[0007] 1. The rapid switching processes in the power component essentially determine the extent of the interference emitted by the converter. In converters with pulse width modulation, the level of the PWM clock frequency additionally determines the extent of the interference.

[0008] 2. The circuit power supply unit for the internal voltage supply of the converter.

[0009] 3. The clock generation for the internal microprocessor or microcontroller.

[0010] This interference then undergoes conducted propagation in the form of a radio-frequency interference variable overlaid on the input variables of the converter. “Radio interference suppression” over a specific frequency range is determined as a measure of the conducted interference. A radio interference suppression filter is an effective remedy against conducted interference. A combination of a radio interference suppression filter and a line choke in one housing is also referred to as a line filter in frequency converters. A line filter of this type can be disposed immediately adjacent to a frequency converter, so that a connection cable between the frequency converter and the line filter is extremely short. As a result, wiring outlay is minimal compared with an arrangement comprising individual components. By means of a line filter in a frequency converter, also referred to as an indirect voltage converter, the interference current is fed back via capacitors with a high dielectric strength, also referred to as Y-capacitors, of the line filter into the line filter and from there via the diodes of the rectifier of the frequency converter into its intermediate voltage circuit. These interference currents to ground increase with increasing switching frequency.

[0011] However, a matrix converter has no intermediate voltage circuit, so that the interference currents cannot be fed back via Y-capacitors into the indirect voltage converter.

[0012] Similarly, these interference currents cannot be fed back via Y-capacitors of a line filter and via the diodes into an intermediate voltage circuit.

[0013] Since no intermediate voltage circuit exists in a matrix converter, the known measures for the frequency converter cannot be transferred to a matrix converter.

[0014] Optimized input filters for a matrix converter are known from the publication entitled “A theoretical and practical consideration of optimised input filter design for a low loss matrix converter”, by P. W. Wheeler, H. Zhang and D. A. Grant, printed in the conference publication entitled “Power Electronics and Variable-Speed Drives”, Oct. 26-28, 1994, or from the publication entitled “Optimised input filter design and low-loss switching techniques for a practical matrix converter”, by P. Wheeler and D. Grant, printed in “IEE Proc. Electr. Power Appl.”, Vol. 144, no. 1, January 1997. A multi-stage LC filter and a single-stage LC filter with a tuned harmonic filter circuit are proposed as optimized input filters. The second design is less attractive due to component tolerance and temperature dependency. The disadvantage of a single-stage LC filter is its structural volume. The single-stage LC filter with the tuned filter circuit is the most economical filter in terms of cost and structural volume, with which the harmonics of the switching frequency are reduced.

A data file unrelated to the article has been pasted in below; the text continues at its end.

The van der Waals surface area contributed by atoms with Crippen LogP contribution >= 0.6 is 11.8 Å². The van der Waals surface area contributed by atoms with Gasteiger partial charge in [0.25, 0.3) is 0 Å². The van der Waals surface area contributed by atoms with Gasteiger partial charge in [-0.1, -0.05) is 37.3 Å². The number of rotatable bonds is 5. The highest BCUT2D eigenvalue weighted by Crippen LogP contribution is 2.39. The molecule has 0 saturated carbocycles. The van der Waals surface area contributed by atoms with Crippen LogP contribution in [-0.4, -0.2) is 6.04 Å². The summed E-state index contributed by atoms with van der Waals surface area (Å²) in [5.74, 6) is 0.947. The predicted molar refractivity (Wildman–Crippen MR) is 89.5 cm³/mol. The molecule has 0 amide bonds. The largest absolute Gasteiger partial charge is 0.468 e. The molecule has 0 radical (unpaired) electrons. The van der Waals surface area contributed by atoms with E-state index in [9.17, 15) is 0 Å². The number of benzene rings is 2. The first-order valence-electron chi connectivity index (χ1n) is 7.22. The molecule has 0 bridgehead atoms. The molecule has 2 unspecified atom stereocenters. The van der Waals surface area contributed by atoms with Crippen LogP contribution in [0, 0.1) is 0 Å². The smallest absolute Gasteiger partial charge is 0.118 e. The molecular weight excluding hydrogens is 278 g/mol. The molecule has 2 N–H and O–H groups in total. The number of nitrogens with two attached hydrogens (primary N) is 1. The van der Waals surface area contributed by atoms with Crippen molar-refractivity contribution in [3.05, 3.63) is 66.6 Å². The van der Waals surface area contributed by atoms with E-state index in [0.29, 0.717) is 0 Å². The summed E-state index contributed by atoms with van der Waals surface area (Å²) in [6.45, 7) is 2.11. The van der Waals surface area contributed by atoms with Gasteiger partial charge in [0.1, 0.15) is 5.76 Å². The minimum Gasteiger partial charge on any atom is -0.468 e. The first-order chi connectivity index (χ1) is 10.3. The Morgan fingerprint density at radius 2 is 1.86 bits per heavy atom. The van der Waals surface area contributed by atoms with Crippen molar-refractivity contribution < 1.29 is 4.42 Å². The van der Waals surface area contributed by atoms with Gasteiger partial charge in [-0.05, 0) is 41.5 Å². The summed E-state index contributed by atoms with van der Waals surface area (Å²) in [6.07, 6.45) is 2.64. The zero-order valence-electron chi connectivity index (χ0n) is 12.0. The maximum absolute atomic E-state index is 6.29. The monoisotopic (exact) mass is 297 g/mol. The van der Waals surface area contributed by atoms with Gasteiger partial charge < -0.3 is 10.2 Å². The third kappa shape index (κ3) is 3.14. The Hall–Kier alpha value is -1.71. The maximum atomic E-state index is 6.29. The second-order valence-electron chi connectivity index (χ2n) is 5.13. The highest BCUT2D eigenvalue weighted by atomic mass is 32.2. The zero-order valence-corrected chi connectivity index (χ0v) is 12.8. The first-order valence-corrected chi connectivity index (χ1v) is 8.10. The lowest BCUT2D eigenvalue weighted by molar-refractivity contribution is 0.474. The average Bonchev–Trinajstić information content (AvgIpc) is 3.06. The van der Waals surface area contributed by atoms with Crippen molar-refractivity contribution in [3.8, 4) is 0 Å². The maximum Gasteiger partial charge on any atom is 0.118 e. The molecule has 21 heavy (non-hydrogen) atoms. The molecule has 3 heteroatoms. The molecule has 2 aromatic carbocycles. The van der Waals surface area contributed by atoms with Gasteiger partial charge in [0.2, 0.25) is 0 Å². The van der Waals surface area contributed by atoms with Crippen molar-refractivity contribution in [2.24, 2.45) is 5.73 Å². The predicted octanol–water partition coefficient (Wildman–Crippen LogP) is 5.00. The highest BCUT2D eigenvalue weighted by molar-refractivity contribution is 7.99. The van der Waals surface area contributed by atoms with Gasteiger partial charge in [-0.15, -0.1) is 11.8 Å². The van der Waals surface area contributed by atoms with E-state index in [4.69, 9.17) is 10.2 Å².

[0015] The object of the invention is to specify a device for effecting the basic interference suppression of a matrix converter with which asymmetrical interference currents can be specifically discharged.

[0016] This object is achieved according to the invention with the features of claim 1.

[0017] The circuit for asymmetrical interference currents is closed in that star-connected interference suppression capacitors are connected electrically in parallel with the capacitors of the input filter of the matrix converter, whereby their star point is connected in an electrically conductive manner to the ground potential. These asymmetrical interference currents can thus be specifically discharged, whereby the environment of the matrix converter is affected by as little interference as possible.